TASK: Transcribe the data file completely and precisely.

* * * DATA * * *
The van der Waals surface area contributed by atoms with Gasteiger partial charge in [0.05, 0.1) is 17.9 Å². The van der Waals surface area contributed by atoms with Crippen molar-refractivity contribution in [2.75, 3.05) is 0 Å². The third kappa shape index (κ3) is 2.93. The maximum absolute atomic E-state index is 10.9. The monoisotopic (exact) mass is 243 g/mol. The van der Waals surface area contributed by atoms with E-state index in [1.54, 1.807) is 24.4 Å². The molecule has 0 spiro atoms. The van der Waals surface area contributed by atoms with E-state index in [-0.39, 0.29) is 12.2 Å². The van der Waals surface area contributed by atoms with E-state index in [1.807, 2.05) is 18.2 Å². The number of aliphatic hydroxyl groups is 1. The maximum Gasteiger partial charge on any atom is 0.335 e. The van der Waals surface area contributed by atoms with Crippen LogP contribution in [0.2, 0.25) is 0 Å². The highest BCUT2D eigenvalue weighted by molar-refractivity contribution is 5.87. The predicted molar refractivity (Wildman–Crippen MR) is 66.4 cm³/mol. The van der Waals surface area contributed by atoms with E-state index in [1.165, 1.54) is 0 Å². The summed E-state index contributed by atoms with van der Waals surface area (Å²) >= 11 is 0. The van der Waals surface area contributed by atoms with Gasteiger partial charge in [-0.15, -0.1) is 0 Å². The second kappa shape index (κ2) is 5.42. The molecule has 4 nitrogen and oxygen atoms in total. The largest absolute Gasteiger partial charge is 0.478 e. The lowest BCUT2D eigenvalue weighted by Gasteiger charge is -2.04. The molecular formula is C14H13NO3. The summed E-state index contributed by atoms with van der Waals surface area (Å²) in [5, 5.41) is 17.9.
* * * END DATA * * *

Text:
The van der Waals surface area contributed by atoms with Gasteiger partial charge in [0.05, 0.1) is 17.9 Å². The van der Waals surface area contributed by atoms with Crippen molar-refractivity contribution in [2.75, 3.05) is 0 Å². The third kappa shape index (κ3) is 2.93. The maximum absolute atomic E-state index is 10.9. The monoisotopic (exact) mass is 243 g/mol. The van der Waals surface area contributed by atoms with E-state index in [1.54, 1.807) is 24.4 Å². The molecule has 0 spiro atoms. The van der Waals surface area contributed by atoms with E-state index in [-0.39, 0.29) is 12.2 Å². The van der Waals surface area contributed by atoms with E-state index in [1.807, 2.05) is 18.2 Å². The number of aliphatic hydroxyl groups is 1. The maximum Gasteiger partial charge on any atom is 0.335 e. The van der Waals surface area contributed by atoms with Crippen LogP contribution in [0.2, 0.25) is 0 Å². The highest BCUT2D eigenvalue weighted by molar-refractivity contribution is 5.87. The predicted molar refractivity (Wildman–Crippen MR) is 66.4 cm³/mol. The van der Waals surface area contributed by atoms with E-state index in [1.165, 1.54) is 0 Å². The summed E-state index contributed by atoms with van der Waals surface area (Å²) >= 11 is 0. The van der Waals surface area contributed by atoms with Gasteiger partial charge in [-0.15, -0.1) is 0 Å². The second kappa shape index (κ2) is 5.42. The molecule has 4 nitrogen and oxygen atoms in total. The largest absolute Gasteiger partial charge is 0.478 e. The lowest BCUT2D eigenvalue weighted by Gasteiger charge is -2.04. The molecular formula is C14H13NO3. The summed E-state index contributed by atoms with van der Waals surface area (Å²) in [5, 5.41) is 17.9.